Once the flowers are frozen solid, a vacuum is applied to the chamber holding the flowers which reduces the surrounding pressure around the flowers. This then lowers the boiling point of water which allows any frozen water, which is trapped in the flowers and petals, to sublimate directly from a solid phase to the gas phase.
In other words, sublimation causes the frozen ice in every part of a flower to slowly leave the flower as vapour, without actually melting and damaging it.
It’s the most amazing process and the finished result is a perfectly dried flower that has kept its original 3D shape and form.
How much does it cost?
It all depends on how much of your bouquet you would like preserved and displayed. Prices start at £80 and go all of the way up to £400 for a very large, shower type bouquet.
However, what sets us apart from other flower preservation companies is that our prices are fully inclusive and there are no hidden extras to pay. They include courier collection of the flowers from anywhere in the UK, preservation of the flowers, plus bespoke framing and delivery of your finished keepsake.
I know preserving flowers is not a cheap thing to have done but considering the amount of time, work and expertise that goes into each of the keepsakes, it does represent very good value for such a quality and bespoke keepsake.
Why are the preserved bouquets presented in frames?
Whilst preserved flowers may look beautiful, the reality is that they are extremely fragile and can shatter and break very easily if knocked.
Unfortunately, the only way to guarantee that they won’t get damaged is to protect them in some sort of frame or display case.
The other reason for protecting the flowers in a frame or display case is because potentially moisture from the atmosphere can be re-absorbed back into the petals, resulting in the flowers not staying as dry as they should.
It obviously depends on where the flowers are kept and how humid the conditions are but my personal preference is to protect the flowers as much as possible so that they stay looking beautiful.
Framing also protects the flowers from dust and the dangers of people poking the flowers with their fingers.
How long does it take to preserve a bouquet and create the keepsake?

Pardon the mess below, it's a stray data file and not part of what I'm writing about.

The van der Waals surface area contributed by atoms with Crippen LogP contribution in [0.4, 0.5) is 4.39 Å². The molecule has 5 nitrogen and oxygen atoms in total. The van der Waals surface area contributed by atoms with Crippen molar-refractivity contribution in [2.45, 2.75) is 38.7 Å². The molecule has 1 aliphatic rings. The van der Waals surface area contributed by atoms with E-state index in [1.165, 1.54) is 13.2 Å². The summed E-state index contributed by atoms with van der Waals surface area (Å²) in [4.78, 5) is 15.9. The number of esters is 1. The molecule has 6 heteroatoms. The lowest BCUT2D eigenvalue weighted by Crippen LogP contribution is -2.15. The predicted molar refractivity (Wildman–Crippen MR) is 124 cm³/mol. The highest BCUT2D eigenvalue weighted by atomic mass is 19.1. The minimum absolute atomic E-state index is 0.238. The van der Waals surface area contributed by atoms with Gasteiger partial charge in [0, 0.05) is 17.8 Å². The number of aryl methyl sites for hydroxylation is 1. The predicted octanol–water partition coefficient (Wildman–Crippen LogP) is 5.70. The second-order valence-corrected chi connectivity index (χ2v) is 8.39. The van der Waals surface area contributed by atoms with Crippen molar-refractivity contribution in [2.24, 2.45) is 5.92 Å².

The demand for our flower preservation service is very high and I always tell clients that it will take around 20 weeks on average for a keepsake to be completed.
When the flowers arrive at the studio, photos are taken as a record and an inventory of flowers and foliage is made. The bouquets are then measured and detailed notes are taken about its construction. The bouquets are then taken apart and placed into a special holding freezer whilst they wait for space to become available in one of our freeze dryers.
Once the flowers have been freeze dried, it takes between 20 and 30 actual hours of work on the flowers before they’re ready for mounting and framing. Then, depending on the bouquet, it can take anywhere between 4 and 12 hours to put the bouquet back together.
Once the bouquet has been put back together and the flowers have been mounted, a box frame is custom made to fit around the flowers.
It takes great patience to complete each of the keepsakes but I personally love it and find it very therapeutic and absorbing.
How long will the preserved bouquet last?
If the pictures are looked after properly, the flowers will last a lifetime as they are protected behind a special conservation glass which has a UV filter which helps to protect the flowers from UV damage.
Depending on the colours of the flowers, they may mellow over time but because we religiously paint every single flower and bit of foliage, the change will not be very marked.
Do you have a favourite flower?
I love all flowers and my favourites can change from week to week depending on what I am working with at any one time.
But if I had to narrow it down to one (or two) then my ultimate favourites would have to be peonies and David Austin roses, both of which preserve beautifully.
Many thanks to Kerstin for all her help in putting together today’s blog post. I’m just so impressed at her amazing skillset…not only preserving the flowers but also the way she beautifully arranges the bouquet designs.
Kerstin is very proud to be a member of The Guild of Master Craftsmen.
(Images : The Flower Preservation Studio)